Ernest Race was a key figure in twentieth-century British furniture design; his skill was to use
ingenious manufacturing processes to create contemporary furniture from improvised or recycled
Ernest Race was born in Newcastle-upon-Tyne in 1913 and after graduating in interior design from
London’s Bartlett School of Architecture, he joined the lighting firm, Troughton & Young as a
draughtsman. After visiting a weaving village in India in 1937, he returned to London and opened a shop
in Knightsbridge to sell textiles and carpets.
Race did not start designing furniture until just after World War II when he answered an advertisement
from engineer, J.W. Noel Jordan. Jordan ran an engineering company during the war and believed that new
manufacturing techniques could be used in the production of furniture. He opened a factory in Clapham,
London and looked for a collaborator to design utilitarian, mass-produced furniture.
Race and Jordan named the new company, Ernest Race Limited (later Race Furniture) to capitalise
on Race’s architect and designer contacts. In 1945-46 they responded to the government’s call to
manufacture affordable furniture from the limited list of unrestricted materials. The Government
Utility Scheme rationed wood, as available timber was to be used for house building.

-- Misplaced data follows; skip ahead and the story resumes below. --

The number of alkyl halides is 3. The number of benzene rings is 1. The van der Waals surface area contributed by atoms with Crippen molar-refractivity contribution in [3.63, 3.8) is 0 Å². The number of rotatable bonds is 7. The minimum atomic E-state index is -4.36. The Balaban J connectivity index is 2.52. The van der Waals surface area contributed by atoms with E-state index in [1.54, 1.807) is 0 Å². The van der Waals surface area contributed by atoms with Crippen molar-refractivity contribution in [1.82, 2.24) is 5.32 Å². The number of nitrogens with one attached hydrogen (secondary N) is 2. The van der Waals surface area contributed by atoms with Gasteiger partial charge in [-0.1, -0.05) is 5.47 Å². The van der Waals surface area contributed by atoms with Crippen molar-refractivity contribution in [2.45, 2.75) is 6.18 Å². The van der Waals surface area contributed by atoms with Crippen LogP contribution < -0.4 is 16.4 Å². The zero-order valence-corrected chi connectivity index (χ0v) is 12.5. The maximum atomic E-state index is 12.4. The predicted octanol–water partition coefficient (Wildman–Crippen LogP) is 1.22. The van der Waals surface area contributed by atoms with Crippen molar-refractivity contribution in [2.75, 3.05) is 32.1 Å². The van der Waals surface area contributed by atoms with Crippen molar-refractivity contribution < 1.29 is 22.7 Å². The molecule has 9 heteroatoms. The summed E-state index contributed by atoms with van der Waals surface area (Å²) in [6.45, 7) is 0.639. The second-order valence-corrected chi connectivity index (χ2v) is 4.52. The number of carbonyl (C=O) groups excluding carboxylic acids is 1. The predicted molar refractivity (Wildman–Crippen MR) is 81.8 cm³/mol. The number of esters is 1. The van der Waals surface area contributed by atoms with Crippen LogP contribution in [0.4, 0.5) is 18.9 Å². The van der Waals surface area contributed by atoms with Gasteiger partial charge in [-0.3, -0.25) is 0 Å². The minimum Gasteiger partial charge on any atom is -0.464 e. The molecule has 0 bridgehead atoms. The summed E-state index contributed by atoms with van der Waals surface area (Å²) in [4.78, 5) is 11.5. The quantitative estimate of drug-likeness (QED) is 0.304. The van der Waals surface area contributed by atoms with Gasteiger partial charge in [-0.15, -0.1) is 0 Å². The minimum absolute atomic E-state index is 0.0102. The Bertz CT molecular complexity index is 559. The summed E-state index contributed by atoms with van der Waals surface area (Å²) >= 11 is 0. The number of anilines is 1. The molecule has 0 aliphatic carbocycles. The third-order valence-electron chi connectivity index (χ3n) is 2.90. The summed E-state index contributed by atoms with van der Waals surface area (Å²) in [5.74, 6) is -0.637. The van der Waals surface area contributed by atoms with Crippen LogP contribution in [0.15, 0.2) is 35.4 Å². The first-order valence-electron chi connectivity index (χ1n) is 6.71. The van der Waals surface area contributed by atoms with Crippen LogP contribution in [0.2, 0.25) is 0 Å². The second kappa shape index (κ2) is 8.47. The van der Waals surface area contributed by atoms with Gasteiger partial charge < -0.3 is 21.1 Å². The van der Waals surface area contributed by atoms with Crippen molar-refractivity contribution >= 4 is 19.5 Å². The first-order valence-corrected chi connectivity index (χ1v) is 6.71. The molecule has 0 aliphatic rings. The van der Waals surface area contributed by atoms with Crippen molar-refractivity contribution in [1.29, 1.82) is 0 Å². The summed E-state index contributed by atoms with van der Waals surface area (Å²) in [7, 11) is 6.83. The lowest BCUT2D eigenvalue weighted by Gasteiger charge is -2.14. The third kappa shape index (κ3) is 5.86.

As well as the shortage of traditional materials, the home was changing with multi-purpose rooms, such
as dining/ sitting rooms, and the TV becoming the focal point of the living room. Heavy traditional
furniture was challenged by a new requirement for lighter pieces which could create a sense of space
and be easily moved.
Race & Jordan’s first chair was produced in 1946 for the Victoria & Albert Museum’s exhibition ‘Britain
Can Make It’. The BA3 is still on display at the V&A today as an example of iconic British design. The manufacturing process was
revolutionary and used salvaged materials, including aluminium from redundant aircraft, which was
recast to form elegant sections and upholstered for comfort. The upholstery was originally made from
ex- RAF lightweight white cotton duck fabric.
Race & Jordan were designing for mass manufacture, so the products ease of assembly and shipping was
vital. The BA3 dining chairs were assembled from a basic selection of five interchangeable components
originally produced from sand-cast and hand-polished aluminium. The new metal furniture was very well
received and one of the first orders included 1,500 chairs and tables for troop-ships that were
bringing home demobilised servicemen. One of the selling points for the shipping sector was that the
chair was strong and ‘safe against ticks, bugs, moths, all extremes of climate – and treatment’ (Ship
Building & Shipping advert 1957). The BA3 was awarded the Gold Medal at the Milan Triennale in 1955.
The DA chair, launched in 1946, was Race’s interpretation of the wingback chair. This was upholstered
furniture for the modern space conscious home. The 1951 Race catalogue reinforced Race’s philosophy
stating that, ‘Bulk and weight are not synonymous with comfort.’